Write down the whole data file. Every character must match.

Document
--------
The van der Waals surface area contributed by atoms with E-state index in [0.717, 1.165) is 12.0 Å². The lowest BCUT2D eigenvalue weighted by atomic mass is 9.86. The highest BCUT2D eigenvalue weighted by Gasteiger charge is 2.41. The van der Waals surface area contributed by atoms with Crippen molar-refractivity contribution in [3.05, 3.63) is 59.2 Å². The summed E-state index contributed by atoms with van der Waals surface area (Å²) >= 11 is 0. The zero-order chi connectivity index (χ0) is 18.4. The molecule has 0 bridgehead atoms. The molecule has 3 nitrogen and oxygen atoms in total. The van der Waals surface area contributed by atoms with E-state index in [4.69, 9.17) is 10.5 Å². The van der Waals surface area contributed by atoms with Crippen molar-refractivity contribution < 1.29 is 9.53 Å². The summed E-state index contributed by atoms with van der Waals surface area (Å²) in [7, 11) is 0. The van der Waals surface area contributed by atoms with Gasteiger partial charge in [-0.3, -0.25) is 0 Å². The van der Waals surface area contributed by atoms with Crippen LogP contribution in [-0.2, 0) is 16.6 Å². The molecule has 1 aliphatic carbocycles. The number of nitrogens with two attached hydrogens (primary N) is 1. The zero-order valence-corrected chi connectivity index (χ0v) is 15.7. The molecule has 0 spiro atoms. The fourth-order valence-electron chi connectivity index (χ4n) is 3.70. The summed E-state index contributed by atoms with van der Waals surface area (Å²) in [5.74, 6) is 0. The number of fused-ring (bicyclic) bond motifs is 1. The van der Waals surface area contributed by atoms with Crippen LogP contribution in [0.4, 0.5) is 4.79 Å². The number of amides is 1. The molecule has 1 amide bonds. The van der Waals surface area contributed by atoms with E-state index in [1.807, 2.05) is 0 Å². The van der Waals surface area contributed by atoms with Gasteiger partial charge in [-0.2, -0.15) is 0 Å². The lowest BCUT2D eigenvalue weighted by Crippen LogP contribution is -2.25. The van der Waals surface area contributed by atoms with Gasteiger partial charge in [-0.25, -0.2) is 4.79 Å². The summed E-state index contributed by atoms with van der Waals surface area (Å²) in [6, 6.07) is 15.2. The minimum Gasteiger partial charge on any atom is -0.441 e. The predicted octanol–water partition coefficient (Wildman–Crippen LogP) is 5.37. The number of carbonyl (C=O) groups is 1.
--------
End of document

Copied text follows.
The van der Waals surface area contributed by atoms with E-state index in [0.717, 1.165) is 12.0 Å². The lowest BCUT2D eigenvalue weighted by atomic mass is 9.86. The highest BCUT2D eigenvalue weighted by Gasteiger charge is 2.41. The van der Waals surface area contributed by atoms with Crippen molar-refractivity contribution in [3.05, 3.63) is 59.2 Å². The summed E-state index contributed by atoms with van der Waals surface area (Å²) >= 11 is 0. The zero-order chi connectivity index (χ0) is 18.4. The molecule has 0 bridgehead atoms. The molecule has 3 nitrogen and oxygen atoms in total. The van der Waals surface area contributed by atoms with E-state index in [4.69, 9.17) is 10.5 Å². The van der Waals surface area contributed by atoms with Crippen molar-refractivity contribution < 1.29 is 9.53 Å². The summed E-state index contributed by atoms with van der Waals surface area (Å²) in [7, 11) is 0. The van der Waals surface area contributed by atoms with Gasteiger partial charge in [-0.3, -0.25) is 0 Å². The van der Waals surface area contributed by atoms with Crippen LogP contribution in [-0.2, 0) is 16.6 Å². The molecule has 1 aliphatic carbocycles. The number of nitrogens with two attached hydrogens (primary N) is 1. The zero-order valence-corrected chi connectivity index (χ0v) is 15.7. The molecule has 0 spiro atoms. The fourth-order valence-electron chi connectivity index (χ4n) is 3.70. The summed E-state index contributed by atoms with van der Waals surface area (Å²) in [5.74, 6) is 0. The number of fused-ring (bicyclic) bond motifs is 1. The van der Waals surface area contributed by atoms with Crippen LogP contribution in [0.4, 0.5) is 4.79 Å². The number of amides is 1. The molecule has 1 amide bonds. The van der Waals surface area contributed by atoms with E-state index in [1.807, 2.05) is 0 Å². The van der Waals surface area contributed by atoms with Gasteiger partial charge in [-0.2, -0.15) is 0 Å². The lowest BCUT2D eigenvalue weighted by Crippen LogP contribution is -2.25. The van der Waals surface area contributed by atoms with Gasteiger partial charge in [-0.25, -0.2) is 4.79 Å². The summed E-state index contributed by atoms with van der Waals surface area (Å²) in [6, 6.07) is 15.2. The minimum Gasteiger partial charge on any atom is -0.441 e. The predicted octanol–water partition coefficient (Wildman–Crippen LogP) is 5.37. The number of carbonyl (C=O) groups is 1.